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Published on April 10th, 2016 | by Ella Xiong


Scientists make case for the sentiments of fish

River turtles vocalize to take care of young; whales and dolphins squeal when happy; and fish make friends and watch others’ backs. These natural swimmers undoubtedly have the ability to behave just like us.

Turtles and marine mammals often get a fair mention in welfare protection regimes, but not fishes. Expert biologist Culum Brown from Macquarie University in Australia has observed fish for nearly two decades, publishing over 90 studies, and now heads the Behavior, Ecology, and Evolution of Fishes laboratory at his university. He has recognized the common small fish discrimination in his previous studies.

“Few of us ever see fish behaving naturally… fish seldom have the opportunity to express their natural behavioral patterns in captivity,” Dr. Brown explained. As a result, people often feel disconnected to these small oceanic beings, even as scientific evidence mounts that they possess intelligence and complex structure.

A study recently led by Dr. Simon Brandl at the ARC Center of Excellence for Coral Reef Studies served as a “package” proof of fishes’ ability to recognize, socialize, communicate, coordinate, and cooperate. A clear set of rules was established, observed, recorded, and software-analyzed for credible relationships leading to what’s called reciprocal mutualism – or “getting each others’ backs.”

“These fishes will in fact perform a costly action in order to help a partner,” said Dr. Brandl. This is a superior behavior humans exhibit as well.


A rabbitfish stands guard while its partner forages. Credit: Jordan Casey

Dr. Brandl’s group did have a chance to observe wild fish regularly, witnessing, for example, that solitary rabbitfish without a partner were extremely skittish of human observers. The researchers honored them the distance and respect throughout their study.

Small fishes, still sentient

Dr. Brown said that for dogs, cats, and horses that have lived closely with us for tens of thousands of years, emotional measurement wasn’t a prerequisite to change our morality. It was due to “our greater understanding of the cognitive capacities of these animals; the result of over 50 years of intensive research,” said Dr. Brown.

Fishes have it a little harder. We cannot hear them vocalize and they lack recognizable facial expressions, both of which are primary cues for human empathy, explained Dr. Brown, “we do not notice behavioral signs indicative of poor welfare.”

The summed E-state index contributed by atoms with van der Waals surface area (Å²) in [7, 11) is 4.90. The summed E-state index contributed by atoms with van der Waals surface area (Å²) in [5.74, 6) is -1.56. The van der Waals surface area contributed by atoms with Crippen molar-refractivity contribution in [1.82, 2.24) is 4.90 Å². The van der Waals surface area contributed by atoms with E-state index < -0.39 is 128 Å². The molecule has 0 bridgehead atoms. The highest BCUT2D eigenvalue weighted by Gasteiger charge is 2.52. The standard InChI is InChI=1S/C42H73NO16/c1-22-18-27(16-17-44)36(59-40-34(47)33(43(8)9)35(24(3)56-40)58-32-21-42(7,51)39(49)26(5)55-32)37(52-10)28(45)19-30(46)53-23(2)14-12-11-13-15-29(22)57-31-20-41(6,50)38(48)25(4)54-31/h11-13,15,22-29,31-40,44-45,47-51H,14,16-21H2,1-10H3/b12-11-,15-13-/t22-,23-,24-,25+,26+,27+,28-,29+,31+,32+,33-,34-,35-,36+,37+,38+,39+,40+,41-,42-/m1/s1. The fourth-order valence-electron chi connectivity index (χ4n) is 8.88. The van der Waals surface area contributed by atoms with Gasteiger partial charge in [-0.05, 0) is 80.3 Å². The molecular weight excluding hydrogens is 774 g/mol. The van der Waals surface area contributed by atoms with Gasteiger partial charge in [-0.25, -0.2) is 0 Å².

Still, studies have proved that fishes have good memories and are complex enough to make associations between certain events and negative stimuli or their consequence, said Dr. Brown. Shock, pain, and loss of companionship are inarguably unpleasant for fish, as they are for us.

But do we really need cellular measurements, sensor detectors, and advanced calculations to tell us that rabbitfish, for example, undergo stress if one of the pair is to be suddenly captured? A mental swim in their fins is all it actually takes to arrive at the answer.

“The extensive evidence of fish behavioral and cognitive sophistication and pain perception suggests that best practice would be to lend fish the same level of protection as any other vertebrate,” concluded Dr. Brown.

Dr. Brandl and his team ended their study with a similar message.

“I do think that we should stop seeing fishes as second-tier animals, simply because they’re different. I think we should make a concerted effort to understand fish behavior better and, as a consequence, treat them ethically correct.”

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About the Author

Ella Xiong

-- Ella holds a B.S. degree in Electrical Engineering, with previous work experience including programming, software consulting, and hardware assembly. But she's not a robot; writing sparks her passion and allows her to feel more human. She loves nature and animals, so eco-friendly innovations are always at the top of her list.

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